Open access and the role of the National Library - initial survey
datasetposted on 15.08.2020 by Rosie Higman
Datasets usually provide raw data for analysis. This raw data often comes in spreadsheet form, but can be any collection of data, on which analysis can be performed.
This dataset is the first data collected as part of the wider project 'Open access and the role of the National Library'. Open Access, the sharing of research publications online free of charge, has grown substantially over the last 20 years. There has been substantial research into Open Access but it has largely focused on publishers and universities and not considered wider stakeholders in the scholarly communication ecosystem, such as national libraries.
National libraries vary hugely between countries, characterised as much by their differences as their similarities, but a purpose common to most is that of preserving the publications of the nation. This is a task which will undoubtedly be affected by the move to Open Access.
This research aims to uncover how national libraries are responding to the growth of Open Access, how and why this varies across countries, and what models national libraries could adopt in the future. In a joint project with the British Library a mixed methods approach is being used to ensure the full depth and breadth of activities and approaches is being captured.
This dataset contains the results of an initial survey which was conducted online between July 2019 and January 2020. There were 34 valid responses (32 for questions about Open Access), representing 18.89% of national libraries (based on the Conference of Directors of National Libraries 2017 list). 32 respondents consented to their data being shared and those results are included in this dataset. The survey was distributed via Conference of European National Librarians and Conference of Directors of National Libraries.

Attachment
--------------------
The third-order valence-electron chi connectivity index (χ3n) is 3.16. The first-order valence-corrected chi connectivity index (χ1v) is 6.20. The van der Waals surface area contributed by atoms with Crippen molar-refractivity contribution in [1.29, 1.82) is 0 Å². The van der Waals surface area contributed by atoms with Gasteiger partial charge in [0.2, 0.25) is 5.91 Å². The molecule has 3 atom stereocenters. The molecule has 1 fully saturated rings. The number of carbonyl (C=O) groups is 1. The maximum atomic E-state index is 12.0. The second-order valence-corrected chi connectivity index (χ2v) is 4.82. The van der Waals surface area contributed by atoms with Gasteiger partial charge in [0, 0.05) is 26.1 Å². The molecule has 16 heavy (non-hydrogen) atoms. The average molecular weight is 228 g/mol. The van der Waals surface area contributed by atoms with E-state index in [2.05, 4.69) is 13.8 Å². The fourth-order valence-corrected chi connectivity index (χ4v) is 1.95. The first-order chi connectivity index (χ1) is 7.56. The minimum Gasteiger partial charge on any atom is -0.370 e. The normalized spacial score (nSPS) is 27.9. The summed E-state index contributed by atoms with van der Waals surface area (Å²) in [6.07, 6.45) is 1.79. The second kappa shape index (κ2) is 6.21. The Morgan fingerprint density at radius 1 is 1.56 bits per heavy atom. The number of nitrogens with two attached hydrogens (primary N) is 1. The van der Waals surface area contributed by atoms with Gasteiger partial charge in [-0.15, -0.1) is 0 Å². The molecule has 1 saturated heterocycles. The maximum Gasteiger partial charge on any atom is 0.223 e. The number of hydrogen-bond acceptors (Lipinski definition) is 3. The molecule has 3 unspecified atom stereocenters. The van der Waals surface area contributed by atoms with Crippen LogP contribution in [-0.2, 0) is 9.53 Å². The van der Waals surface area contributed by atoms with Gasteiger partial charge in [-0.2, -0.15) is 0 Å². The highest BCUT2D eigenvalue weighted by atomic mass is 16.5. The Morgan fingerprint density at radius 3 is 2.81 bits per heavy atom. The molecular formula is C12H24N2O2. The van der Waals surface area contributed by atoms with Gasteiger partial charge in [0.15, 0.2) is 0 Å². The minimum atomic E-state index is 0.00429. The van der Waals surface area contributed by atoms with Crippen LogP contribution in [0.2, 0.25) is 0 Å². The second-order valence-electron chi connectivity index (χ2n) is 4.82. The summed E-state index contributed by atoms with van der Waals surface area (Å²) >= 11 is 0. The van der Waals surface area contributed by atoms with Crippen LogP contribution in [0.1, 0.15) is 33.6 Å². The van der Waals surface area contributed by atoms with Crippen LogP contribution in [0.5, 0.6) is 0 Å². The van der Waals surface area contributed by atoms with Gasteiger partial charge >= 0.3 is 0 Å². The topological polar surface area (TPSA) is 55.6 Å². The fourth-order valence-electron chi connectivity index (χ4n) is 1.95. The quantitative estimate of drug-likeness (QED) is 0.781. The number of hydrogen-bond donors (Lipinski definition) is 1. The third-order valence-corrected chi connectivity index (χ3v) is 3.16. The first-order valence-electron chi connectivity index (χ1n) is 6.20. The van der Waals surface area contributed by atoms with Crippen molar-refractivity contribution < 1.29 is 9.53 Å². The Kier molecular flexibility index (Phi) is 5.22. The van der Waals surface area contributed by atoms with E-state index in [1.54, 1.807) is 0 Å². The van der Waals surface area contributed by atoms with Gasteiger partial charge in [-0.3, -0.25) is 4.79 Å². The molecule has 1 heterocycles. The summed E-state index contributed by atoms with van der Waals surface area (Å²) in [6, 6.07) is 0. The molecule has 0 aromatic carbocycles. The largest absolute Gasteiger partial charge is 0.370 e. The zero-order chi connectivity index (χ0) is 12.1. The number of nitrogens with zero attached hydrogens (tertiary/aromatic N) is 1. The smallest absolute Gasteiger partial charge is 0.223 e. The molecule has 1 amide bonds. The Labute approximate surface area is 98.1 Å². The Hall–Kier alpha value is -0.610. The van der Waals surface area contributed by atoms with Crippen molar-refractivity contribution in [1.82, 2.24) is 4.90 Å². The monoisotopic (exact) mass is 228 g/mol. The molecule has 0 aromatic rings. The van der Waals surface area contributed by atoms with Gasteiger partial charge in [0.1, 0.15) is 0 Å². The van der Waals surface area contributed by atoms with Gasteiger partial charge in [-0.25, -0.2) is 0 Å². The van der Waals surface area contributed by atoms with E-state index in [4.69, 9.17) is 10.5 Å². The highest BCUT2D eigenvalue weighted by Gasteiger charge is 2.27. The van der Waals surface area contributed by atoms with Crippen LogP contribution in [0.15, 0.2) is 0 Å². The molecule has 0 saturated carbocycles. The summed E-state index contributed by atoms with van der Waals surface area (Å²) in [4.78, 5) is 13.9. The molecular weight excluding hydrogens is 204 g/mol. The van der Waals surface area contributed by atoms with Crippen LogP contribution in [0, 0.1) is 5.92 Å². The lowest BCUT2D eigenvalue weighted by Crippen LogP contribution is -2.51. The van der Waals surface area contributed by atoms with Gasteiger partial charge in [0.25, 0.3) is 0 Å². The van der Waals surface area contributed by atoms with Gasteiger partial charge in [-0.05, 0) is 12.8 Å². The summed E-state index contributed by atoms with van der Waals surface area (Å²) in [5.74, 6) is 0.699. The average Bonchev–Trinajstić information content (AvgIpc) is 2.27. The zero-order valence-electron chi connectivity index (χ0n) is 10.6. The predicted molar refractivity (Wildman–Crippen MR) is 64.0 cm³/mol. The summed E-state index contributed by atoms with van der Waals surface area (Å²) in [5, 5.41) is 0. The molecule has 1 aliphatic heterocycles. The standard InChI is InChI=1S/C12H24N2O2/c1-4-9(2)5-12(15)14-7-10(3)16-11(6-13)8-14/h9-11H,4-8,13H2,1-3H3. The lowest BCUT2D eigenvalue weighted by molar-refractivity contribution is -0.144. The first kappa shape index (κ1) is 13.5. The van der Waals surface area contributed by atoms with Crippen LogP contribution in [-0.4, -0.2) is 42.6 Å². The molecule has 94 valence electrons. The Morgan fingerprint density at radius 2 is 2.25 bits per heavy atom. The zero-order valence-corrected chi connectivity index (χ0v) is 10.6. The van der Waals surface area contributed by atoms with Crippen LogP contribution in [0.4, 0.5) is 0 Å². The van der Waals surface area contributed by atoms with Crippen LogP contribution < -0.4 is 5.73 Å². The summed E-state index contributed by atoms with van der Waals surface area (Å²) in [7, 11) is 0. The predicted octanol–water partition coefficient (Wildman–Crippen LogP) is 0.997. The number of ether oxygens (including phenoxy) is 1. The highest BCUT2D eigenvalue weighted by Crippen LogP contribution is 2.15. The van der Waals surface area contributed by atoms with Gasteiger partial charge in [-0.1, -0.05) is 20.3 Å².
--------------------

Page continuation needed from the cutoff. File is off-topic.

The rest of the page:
This dataset includes a readme file with further details of the methodology, the survey questions (in PDF and odt formats), the full de-identified results of those who consented to sharing their data (csv), the free-text answers organised by theme (xlsx and zipped csvs).
Ethics application number: 026596
Thanks to Laura Sbaffi, Torsten Reimer and Stephen Pinfield for their help in developing this survey.
AHRC Collaborative Doctoral Studentship
EthicsThe project has ethical approval and have included the number in the description field
PolicyThe data complies with the institution and funders' policies on access and sharing
Sharing and access restrictionsThe data can be shared openly
- The file formats are open or commonly used
Methodology, headings and units
- There is a readme.txt file describing the methodology, headings and units